Tuesday, September 29, 2009

If I May Be So Braisin'

My father had a large repertoire of dishes that he prepared expertly.  One of these dishes was by far the most requested, his pot roast.  When family or friends were coming to visit, "Is Ray going to make his pot roast?" was the inevitable question.  Not a pot roast always HIS pot roast.  He was always more than happy to oblige. Now that Fall has arrived and a cool breeze is blowing, it's time to break out the Le Creuset and get braising.

Dad always pretty much followed a set game plan when tackling this dish.  I go a little more improvisational based on what the market has and what kind of mood I'm in.  There are a few key concepts in making a good pot roast or any braised dish for that matter.  Here are a few things to keep in mind:

  1. Tough meat makes tender pot roast.  This is not the time to break the bank on the whole tenderloin.  Chuck makes a great pot roast.  The fat and connective tissue dissolve during the long cooking process ending up in a succulent finished product.
  2. Aromatics make the sauce.  You need a good collection of aromatic vegetables to cook along with the meat to make the cooking liquid very flavorful.  Remember the cooking liquid will be you final sauce.  A great mixture is carrots, onions, celery and garlic.  Leeks work great too.  If you are feeling a little wild, bacon or pancetta are great additions.
  3. To deglaze is devine.  Browning the meat and the aromatic vegetables will leave lots of very flavorful bits stuck to the bottom of your cooking vessel.  These are known as suqs or fond.  Adding a liquid to the pot and scraping these off is known as deglazing.  Some good liquids to use for deglazing are wine(my favorite), vinegar(old school and Dad's choice), or even apple cider.  I like to use a liquid that is a little on the acidic side to cut through the richness of the dish.
  4. Stock up.  You can make a great pot roast using water as you braising liquid, God knows Dad did, but I like to use a good stock.  Veal stock is the bomb here, but it is time consuming to make at home and hard to find in stores.  Home made beef or chicken stock work great as well.  If using store bought, be sure to get low sodium so you can control the seasoning level.  You don't have to use just stock, in fact it's better to mix things up a bit.  I use stock and wine, but stock and water works great as well.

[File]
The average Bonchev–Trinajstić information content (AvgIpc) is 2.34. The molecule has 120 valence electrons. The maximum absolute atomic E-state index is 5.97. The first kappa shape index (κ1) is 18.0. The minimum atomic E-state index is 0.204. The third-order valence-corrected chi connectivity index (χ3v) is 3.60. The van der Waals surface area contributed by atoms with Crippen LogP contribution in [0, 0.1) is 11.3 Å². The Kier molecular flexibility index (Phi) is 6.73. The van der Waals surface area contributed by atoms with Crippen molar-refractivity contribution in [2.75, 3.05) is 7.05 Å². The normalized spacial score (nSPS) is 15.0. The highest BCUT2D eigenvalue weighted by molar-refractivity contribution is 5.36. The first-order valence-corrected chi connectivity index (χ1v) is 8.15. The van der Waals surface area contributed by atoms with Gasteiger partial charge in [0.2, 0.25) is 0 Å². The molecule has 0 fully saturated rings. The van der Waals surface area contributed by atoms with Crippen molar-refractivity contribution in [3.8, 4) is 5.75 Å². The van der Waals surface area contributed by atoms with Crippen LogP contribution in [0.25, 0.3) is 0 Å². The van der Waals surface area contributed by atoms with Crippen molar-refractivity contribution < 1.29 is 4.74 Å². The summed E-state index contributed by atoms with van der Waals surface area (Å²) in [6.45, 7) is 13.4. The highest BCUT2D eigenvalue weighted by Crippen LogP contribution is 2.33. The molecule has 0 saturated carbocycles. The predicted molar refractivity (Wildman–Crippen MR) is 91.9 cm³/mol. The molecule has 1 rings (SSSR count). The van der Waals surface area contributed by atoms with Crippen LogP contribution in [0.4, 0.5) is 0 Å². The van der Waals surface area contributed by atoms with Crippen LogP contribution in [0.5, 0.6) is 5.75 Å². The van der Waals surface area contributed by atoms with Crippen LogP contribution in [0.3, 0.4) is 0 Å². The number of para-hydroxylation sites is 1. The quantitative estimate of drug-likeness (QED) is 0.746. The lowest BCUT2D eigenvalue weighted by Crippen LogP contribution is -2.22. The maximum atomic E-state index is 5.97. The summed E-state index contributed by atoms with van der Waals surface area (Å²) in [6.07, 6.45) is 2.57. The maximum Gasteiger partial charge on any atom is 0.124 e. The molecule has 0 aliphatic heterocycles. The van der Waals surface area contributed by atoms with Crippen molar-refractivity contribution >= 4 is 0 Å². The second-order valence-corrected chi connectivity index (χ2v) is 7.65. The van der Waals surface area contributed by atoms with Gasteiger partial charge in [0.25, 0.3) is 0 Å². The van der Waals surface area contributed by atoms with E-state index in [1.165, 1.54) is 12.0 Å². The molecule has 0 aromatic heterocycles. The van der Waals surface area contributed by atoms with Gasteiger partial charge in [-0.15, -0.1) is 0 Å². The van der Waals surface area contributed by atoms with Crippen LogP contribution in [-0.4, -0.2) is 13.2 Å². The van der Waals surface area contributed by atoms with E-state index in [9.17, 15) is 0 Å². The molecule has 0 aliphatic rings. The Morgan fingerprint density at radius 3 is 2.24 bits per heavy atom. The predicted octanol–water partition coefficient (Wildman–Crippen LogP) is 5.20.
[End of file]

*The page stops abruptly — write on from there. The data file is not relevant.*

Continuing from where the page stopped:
5. Veg out.  This tip is two fold.  You have to have patience making a pot roast, it may take 3-5 hours to get it perfect.  So rent "The Seven Samurai" from Netflix and pull up the comfy chair.  The second meaning is discard the vegetables that cooked with the meat when there is about one hour of cooking time left.  Those veg have given their all and there isn't much left to them at this point.  Throw in the vegetables that will accompany the dish now.  Carrots and pearl onions are classic.  Peas work really well as do mushrooms, but these you would add just before serving.
So in a more linear fashion, here is an attack plan for your pot roast.

Preheat oven to 350 degrees Fahrenheit.
Heat up vegetable oil in a dutch oven or other large cooking vessel with a lid.
Brown pot roast well on all sides.  Remove to platter.  Pour out most of the fat.
Sweat you aromatics in the pan until soft.
Deglaze pan
Put roast back in pan along with any juices that accumulated on the platter
Add braising liquid(s) until the liquid level is 1/3 to 2/3 of the way up the roast.
Bring to boil
Cover and place in oven
After one hour remove from oven and flip roast
Cook additional 1-2 hours checking on roast every 30 minutes.  Cook until a fork will go in fairly easy, but meets some resistance.
When the meat is at this point, strain the cooking liquid, retaining the cooking liquid.
Add the liquid back to the pot along with your new vegetables.
Cook until a fork easily goes into and comes out of the meat with no resistance.
Thicken cooking liquid with flour, a beurre manie(butter kneaded with flour, my preference) or corn starch mixed with water.
It's best to let the pot roast sit a few hours or even overnight before serving.
Serve with mashed potatoes, boiled potatoes or buttered noodles and a nice red wine.

It might take a try or two to get the procedure down, but it's so worth it.  Thanks Dad, still miss you.


Fresh Local and Best said...

This is a very good summary of the braising process. I'm looking forward to doing more braising as the temperature drops.

pierre said...

Hi John thanks for the sharing !!

Today this is French "Haute couture " in my cuisine ! so come and see me see you !!! Pierre

Tasty Eats At Home said...

Mmm, now I want pot roast! Yum.

lishapisa said...

thank you john! I have never made this dish and with your smooth direction I am nolonger intimidated..let's start braising... Now to decide cut of meat!